The debate among researchers about the employment effects of minimum wages remains intense and unsettled. There is clear variation in the magnitude of estimated employment effects across studies, with the debate often being between an elasticity for low-skilled groups equal to (or indistinguishable from) zero, or an elasticity in the range of −0.1 to −0.2. However, there are larger negative estimates in the literature (see Table 1), and occasional large positive estimates (Card and Krueger 1994). That the debate remains unresolved is demonstrated by the recent exchange between Allegretto et al. (2017), who claim no evidence of ‘disemployment’ effects, and Neumark and Wascher (2017), who claim there is job loss.
Table 1 Recent estimates of minimum wage effects on unskilled employment
Notes: The table reports my best attempts to identify the authors’ preferred estimates reported in the papers. The Thompson estimate cannot be compared directly to other elasticity estimates, because there is no population count in the data source used. The Clemens/Wither elasticity is based on a 6.6% decline (p. 27), divided by a 70.2% employment rate (or a 9.4% employment decline), divided by a 9.7% MW increase (50 cents, from p. 14, divided by $5.15). (These numbers are reported in a 2016 version of the study.) The magnitude is likely larger than other studies because it is calculated for a more directly-targeted group of workers (compared to teenagers or restaurant workers, only some of whom are directly affected by the minimum wage). Indeed, the elasticity is smaller when using a treatment group that includes higher-wage workers and hence is “less intensively” treated.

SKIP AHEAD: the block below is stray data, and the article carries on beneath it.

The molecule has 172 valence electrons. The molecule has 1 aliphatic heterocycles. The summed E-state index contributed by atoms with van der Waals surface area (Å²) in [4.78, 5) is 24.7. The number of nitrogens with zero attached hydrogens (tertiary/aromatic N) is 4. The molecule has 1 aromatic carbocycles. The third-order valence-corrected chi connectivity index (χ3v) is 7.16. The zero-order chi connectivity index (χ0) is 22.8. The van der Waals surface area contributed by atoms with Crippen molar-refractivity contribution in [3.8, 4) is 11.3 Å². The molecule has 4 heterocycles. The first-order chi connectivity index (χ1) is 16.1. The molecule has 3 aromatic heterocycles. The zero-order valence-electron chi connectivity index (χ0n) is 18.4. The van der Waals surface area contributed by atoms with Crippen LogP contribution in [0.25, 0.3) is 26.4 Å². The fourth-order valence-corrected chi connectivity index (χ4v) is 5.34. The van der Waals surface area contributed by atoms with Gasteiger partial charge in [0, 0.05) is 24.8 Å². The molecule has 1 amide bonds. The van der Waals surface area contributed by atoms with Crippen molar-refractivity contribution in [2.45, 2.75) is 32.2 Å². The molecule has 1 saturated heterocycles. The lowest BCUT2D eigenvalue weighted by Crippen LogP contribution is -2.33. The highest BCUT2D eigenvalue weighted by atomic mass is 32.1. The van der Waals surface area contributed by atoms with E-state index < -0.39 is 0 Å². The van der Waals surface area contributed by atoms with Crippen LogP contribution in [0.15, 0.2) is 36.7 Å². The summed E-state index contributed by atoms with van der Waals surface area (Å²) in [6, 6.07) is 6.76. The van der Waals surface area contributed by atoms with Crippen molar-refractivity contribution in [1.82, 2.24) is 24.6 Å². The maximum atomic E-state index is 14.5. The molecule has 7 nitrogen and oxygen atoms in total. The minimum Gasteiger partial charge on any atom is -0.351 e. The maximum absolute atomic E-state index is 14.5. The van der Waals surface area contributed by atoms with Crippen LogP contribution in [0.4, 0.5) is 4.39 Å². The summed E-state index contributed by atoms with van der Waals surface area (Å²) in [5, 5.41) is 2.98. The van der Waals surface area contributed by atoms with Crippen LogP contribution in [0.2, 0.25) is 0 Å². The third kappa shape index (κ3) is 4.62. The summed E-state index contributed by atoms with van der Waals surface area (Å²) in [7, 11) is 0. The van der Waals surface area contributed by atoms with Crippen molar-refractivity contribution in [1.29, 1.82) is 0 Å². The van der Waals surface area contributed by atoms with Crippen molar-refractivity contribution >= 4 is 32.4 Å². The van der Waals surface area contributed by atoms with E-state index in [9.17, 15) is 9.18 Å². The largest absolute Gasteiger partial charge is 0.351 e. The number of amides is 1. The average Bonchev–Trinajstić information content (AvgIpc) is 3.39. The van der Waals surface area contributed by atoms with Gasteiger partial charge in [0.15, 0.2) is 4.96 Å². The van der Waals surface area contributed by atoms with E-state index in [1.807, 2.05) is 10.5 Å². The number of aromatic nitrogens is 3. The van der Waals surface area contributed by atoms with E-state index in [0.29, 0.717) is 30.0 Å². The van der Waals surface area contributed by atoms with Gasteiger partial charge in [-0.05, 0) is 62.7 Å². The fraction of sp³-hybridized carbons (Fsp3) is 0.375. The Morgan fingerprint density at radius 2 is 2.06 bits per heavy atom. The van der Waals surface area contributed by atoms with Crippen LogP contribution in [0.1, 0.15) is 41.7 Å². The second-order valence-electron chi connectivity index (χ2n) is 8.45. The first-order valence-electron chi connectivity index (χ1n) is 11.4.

In this column, based a recent paper (Neumark 2017), I suggest questions that, if we can answer them, may prove most useful in making sense of the conflicting evidence.1 I also focus on questions we should consider to better inform policy debate regarding the very high minimum wages becoming more common in the US,2 about which past research is uninformative. I focus on US evidence, which dominates the literature because of significant cross-state variation in minimum wages over many decades.
One key econometric issue that influences the results is the choice of appropriate controls for the area (usually, states) where the minimum wage increases. The standard two-way fixed effects model compares changes in low-skilled employment in states where the minimum wage increased more to states where it increased less (or not at all). Allegretto et al. (2011) and Dube et al. (2010) criticise this approach, arguing that cross-state policy variation is correlated with shocks that also affect outcomes, biasing estimated minimum wage effects. They advocate using as controls only nearby areas that may have experienced the same shocks. When they use only ‘close controls’ they find estimates statistically indistinguishable from zero.
One response to this critique explores – and ultimately casts doubt on – the validity of these close controls (Neumark et al. 2014a). A second develops more advanced econometric techniques to select and construct control areas (Powell 2016), building on synthetic control methods (Abadie et al. 2010). A third pursues alternative identification strategies to distinguish minimum wage increases from potentially correlated shocks.